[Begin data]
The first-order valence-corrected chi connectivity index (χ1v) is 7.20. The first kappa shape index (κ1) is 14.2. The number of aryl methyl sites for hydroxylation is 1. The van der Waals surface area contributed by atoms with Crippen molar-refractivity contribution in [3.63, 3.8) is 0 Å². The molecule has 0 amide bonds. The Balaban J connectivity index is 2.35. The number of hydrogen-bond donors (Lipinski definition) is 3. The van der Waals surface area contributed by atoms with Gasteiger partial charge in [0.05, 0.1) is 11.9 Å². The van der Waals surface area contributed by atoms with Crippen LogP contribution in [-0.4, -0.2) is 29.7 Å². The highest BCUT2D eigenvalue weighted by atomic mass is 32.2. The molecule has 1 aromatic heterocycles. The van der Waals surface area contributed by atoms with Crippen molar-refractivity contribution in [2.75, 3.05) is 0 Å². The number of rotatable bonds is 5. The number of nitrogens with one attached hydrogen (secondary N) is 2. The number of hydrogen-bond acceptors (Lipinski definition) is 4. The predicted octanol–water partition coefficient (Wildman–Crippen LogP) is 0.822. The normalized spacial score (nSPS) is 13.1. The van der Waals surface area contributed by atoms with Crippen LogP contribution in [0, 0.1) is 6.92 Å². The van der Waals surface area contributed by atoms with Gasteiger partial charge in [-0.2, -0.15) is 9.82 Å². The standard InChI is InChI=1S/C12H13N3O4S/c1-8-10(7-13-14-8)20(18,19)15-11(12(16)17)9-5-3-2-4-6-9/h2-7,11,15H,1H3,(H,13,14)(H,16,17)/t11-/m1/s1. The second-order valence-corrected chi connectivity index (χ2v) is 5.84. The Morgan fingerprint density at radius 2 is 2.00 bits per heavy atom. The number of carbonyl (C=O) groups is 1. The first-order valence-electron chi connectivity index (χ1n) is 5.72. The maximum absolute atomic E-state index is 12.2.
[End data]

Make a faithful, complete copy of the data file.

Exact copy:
The first-order valence-corrected chi connectivity index (χ1v) is 7.20. The first kappa shape index (κ1) is 14.2. The number of aryl methyl sites for hydroxylation is 1. The van der Waals surface area contributed by atoms with Crippen molar-refractivity contribution in [3.63, 3.8) is 0 Å². The molecule has 0 amide bonds. The Balaban J connectivity index is 2.35. The number of hydrogen-bond donors (Lipinski definition) is 3. The van der Waals surface area contributed by atoms with Gasteiger partial charge in [0.05, 0.1) is 11.9 Å². The van der Waals surface area contributed by atoms with Crippen LogP contribution in [-0.4, -0.2) is 29.7 Å². The highest BCUT2D eigenvalue weighted by atomic mass is 32.2. The molecule has 1 aromatic heterocycles. The van der Waals surface area contributed by atoms with Crippen molar-refractivity contribution in [2.75, 3.05) is 0 Å². The number of rotatable bonds is 5. The number of nitrogens with one attached hydrogen (secondary N) is 2. The number of hydrogen-bond acceptors (Lipinski definition) is 4. The predicted octanol–water partition coefficient (Wildman–Crippen LogP) is 0.822. The normalized spacial score (nSPS) is 13.1. The van der Waals surface area contributed by atoms with Crippen LogP contribution in [0, 0.1) is 6.92 Å². The van der Waals surface area contributed by atoms with Gasteiger partial charge in [-0.2, -0.15) is 9.82 Å². The standard InChI is InChI=1S/C12H13N3O4S/c1-8-10(7-13-14-8)20(18,19)15-11(12(16)17)9-5-3-2-4-6-9/h2-7,11,15H,1H3,(H,13,14)(H,16,17)/t11-/m1/s1. The second-order valence-corrected chi connectivity index (χ2v) is 5.84. The Morgan fingerprint density at radius 2 is 2.00 bits per heavy atom. The number of carbonyl (C=O) groups is 1. The first-order valence-electron chi connectivity index (χ1n) is 5.72. The maximum absolute atomic E-state index is 12.2.